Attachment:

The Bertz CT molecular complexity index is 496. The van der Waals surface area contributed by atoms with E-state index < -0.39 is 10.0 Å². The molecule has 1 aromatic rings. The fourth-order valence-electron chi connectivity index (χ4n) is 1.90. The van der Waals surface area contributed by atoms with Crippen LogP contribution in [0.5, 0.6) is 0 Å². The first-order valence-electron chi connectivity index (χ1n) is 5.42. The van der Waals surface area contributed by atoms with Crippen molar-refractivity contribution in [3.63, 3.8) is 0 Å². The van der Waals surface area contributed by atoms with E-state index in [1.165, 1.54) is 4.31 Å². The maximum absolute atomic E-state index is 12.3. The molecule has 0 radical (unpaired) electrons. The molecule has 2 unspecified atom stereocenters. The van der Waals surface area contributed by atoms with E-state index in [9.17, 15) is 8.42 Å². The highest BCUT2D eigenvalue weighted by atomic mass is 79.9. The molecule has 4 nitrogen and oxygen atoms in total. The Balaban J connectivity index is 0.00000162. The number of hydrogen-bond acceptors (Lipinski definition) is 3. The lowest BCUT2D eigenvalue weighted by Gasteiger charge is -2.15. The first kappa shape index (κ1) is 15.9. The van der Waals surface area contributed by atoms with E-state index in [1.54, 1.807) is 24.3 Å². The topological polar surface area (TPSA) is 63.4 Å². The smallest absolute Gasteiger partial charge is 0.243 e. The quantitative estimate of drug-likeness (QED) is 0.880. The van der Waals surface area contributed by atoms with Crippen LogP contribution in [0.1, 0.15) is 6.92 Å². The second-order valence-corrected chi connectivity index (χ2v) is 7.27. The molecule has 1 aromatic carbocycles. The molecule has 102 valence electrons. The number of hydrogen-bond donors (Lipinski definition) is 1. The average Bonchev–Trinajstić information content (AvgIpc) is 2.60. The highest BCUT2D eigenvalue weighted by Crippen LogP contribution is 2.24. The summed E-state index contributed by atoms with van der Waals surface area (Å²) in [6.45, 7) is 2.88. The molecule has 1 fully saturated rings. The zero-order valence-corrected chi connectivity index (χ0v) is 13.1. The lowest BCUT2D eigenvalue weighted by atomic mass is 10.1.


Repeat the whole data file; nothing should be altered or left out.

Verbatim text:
The Bertz CT molecular complexity index is 496. The van der Waals surface area contributed by atoms with E-state index < -0.39 is 10.0 Å². The molecule has 1 aromatic rings. The fourth-order valence-electron chi connectivity index (χ4n) is 1.90. The van der Waals surface area contributed by atoms with Crippen LogP contribution in [0.5, 0.6) is 0 Å². The first-order valence-electron chi connectivity index (χ1n) is 5.42. The van der Waals surface area contributed by atoms with Crippen molar-refractivity contribution in [3.63, 3.8) is 0 Å². The van der Waals surface area contributed by atoms with E-state index in [1.165, 1.54) is 4.31 Å². The maximum absolute atomic E-state index is 12.3. The molecule has 0 radical (unpaired) electrons. The molecule has 2 unspecified atom stereocenters. The van der Waals surface area contributed by atoms with E-state index in [9.17, 15) is 8.42 Å². The highest BCUT2D eigenvalue weighted by atomic mass is 79.9. The molecule has 4 nitrogen and oxygen atoms in total. The Balaban J connectivity index is 0.00000162. The number of hydrogen-bond acceptors (Lipinski definition) is 3. The lowest BCUT2D eigenvalue weighted by Gasteiger charge is -2.15. The first kappa shape index (κ1) is 15.9. The van der Waals surface area contributed by atoms with E-state index in [1.54, 1.807) is 24.3 Å². The topological polar surface area (TPSA) is 63.4 Å². The smallest absolute Gasteiger partial charge is 0.243 e. The quantitative estimate of drug-likeness (QED) is 0.880. The van der Waals surface area contributed by atoms with Crippen LogP contribution in [0.1, 0.15) is 6.92 Å². The second-order valence-corrected chi connectivity index (χ2v) is 7.27. The molecule has 1 aromatic carbocycles. The molecule has 102 valence electrons. The number of hydrogen-bond donors (Lipinski definition) is 1. The average Bonchev–Trinajstić information content (AvgIpc) is 2.60. The highest BCUT2D eigenvalue weighted by Crippen LogP contribution is 2.24. The summed E-state index contributed by atoms with van der Waals surface area (Å²) in [6.45, 7) is 2.88. The molecule has 1 fully saturated rings. The zero-order valence-corrected chi connectivity index (χ0v) is 13.1. The lowest BCUT2D eigenvalue weighted by atomic mass is 10.1.